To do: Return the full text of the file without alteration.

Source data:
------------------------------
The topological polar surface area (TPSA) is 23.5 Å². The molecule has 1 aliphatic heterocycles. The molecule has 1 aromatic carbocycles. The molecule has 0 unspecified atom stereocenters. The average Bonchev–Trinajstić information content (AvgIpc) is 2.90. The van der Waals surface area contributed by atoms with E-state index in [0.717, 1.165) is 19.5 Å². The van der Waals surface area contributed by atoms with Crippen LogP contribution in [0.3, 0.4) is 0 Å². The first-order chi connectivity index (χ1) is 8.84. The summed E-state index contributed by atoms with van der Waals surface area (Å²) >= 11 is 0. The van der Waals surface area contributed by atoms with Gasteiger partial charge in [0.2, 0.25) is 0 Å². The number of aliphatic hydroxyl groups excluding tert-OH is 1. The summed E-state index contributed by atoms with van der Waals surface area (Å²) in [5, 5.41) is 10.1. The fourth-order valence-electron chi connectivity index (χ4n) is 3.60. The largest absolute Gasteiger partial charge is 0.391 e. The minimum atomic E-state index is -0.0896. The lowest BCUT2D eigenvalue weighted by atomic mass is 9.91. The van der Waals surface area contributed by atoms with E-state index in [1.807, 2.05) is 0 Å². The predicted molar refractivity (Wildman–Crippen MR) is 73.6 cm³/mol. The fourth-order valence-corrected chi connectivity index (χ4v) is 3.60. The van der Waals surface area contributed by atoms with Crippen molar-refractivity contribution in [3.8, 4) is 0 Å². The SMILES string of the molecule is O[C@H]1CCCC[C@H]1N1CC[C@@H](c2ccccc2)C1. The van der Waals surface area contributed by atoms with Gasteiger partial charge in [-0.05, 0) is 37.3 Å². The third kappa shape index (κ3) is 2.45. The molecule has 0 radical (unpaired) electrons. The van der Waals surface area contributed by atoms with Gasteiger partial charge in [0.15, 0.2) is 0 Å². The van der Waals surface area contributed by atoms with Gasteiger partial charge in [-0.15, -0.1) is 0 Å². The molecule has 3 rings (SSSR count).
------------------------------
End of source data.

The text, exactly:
The topological polar surface area (TPSA) is 23.5 Å². The molecule has 1 aliphatic heterocycles. The molecule has 1 aromatic carbocycles. The molecule has 0 unspecified atom stereocenters. The average Bonchev–Trinajstić information content (AvgIpc) is 2.90. The van der Waals surface area contributed by atoms with E-state index in [0.717, 1.165) is 19.5 Å². The van der Waals surface area contributed by atoms with Crippen LogP contribution in [0.3, 0.4) is 0 Å². The first-order chi connectivity index (χ1) is 8.84. The summed E-state index contributed by atoms with van der Waals surface area (Å²) >= 11 is 0. The van der Waals surface area contributed by atoms with Gasteiger partial charge in [0.2, 0.25) is 0 Å². The number of aliphatic hydroxyl groups excluding tert-OH is 1. The summed E-state index contributed by atoms with van der Waals surface area (Å²) in [5, 5.41) is 10.1. The fourth-order valence-electron chi connectivity index (χ4n) is 3.60. The largest absolute Gasteiger partial charge is 0.391 e. The minimum atomic E-state index is -0.0896. The lowest BCUT2D eigenvalue weighted by atomic mass is 9.91. The van der Waals surface area contributed by atoms with E-state index in [1.807, 2.05) is 0 Å². The predicted molar refractivity (Wildman–Crippen MR) is 73.6 cm³/mol. The fourth-order valence-corrected chi connectivity index (χ4v) is 3.60. The van der Waals surface area contributed by atoms with Crippen molar-refractivity contribution in [3.8, 4) is 0 Å². The SMILES string of the molecule is O[C@H]1CCCC[C@H]1N1CC[C@@H](c2ccccc2)C1. The van der Waals surface area contributed by atoms with Gasteiger partial charge in [-0.05, 0) is 37.3 Å². The third kappa shape index (κ3) is 2.45. The molecule has 0 radical (unpaired) electrons. The van der Waals surface area contributed by atoms with Gasteiger partial charge in [0.15, 0.2) is 0 Å². The van der Waals surface area contributed by atoms with Gasteiger partial charge in [-0.15, -0.1) is 0 Å². The molecule has 3 rings (SSSR count).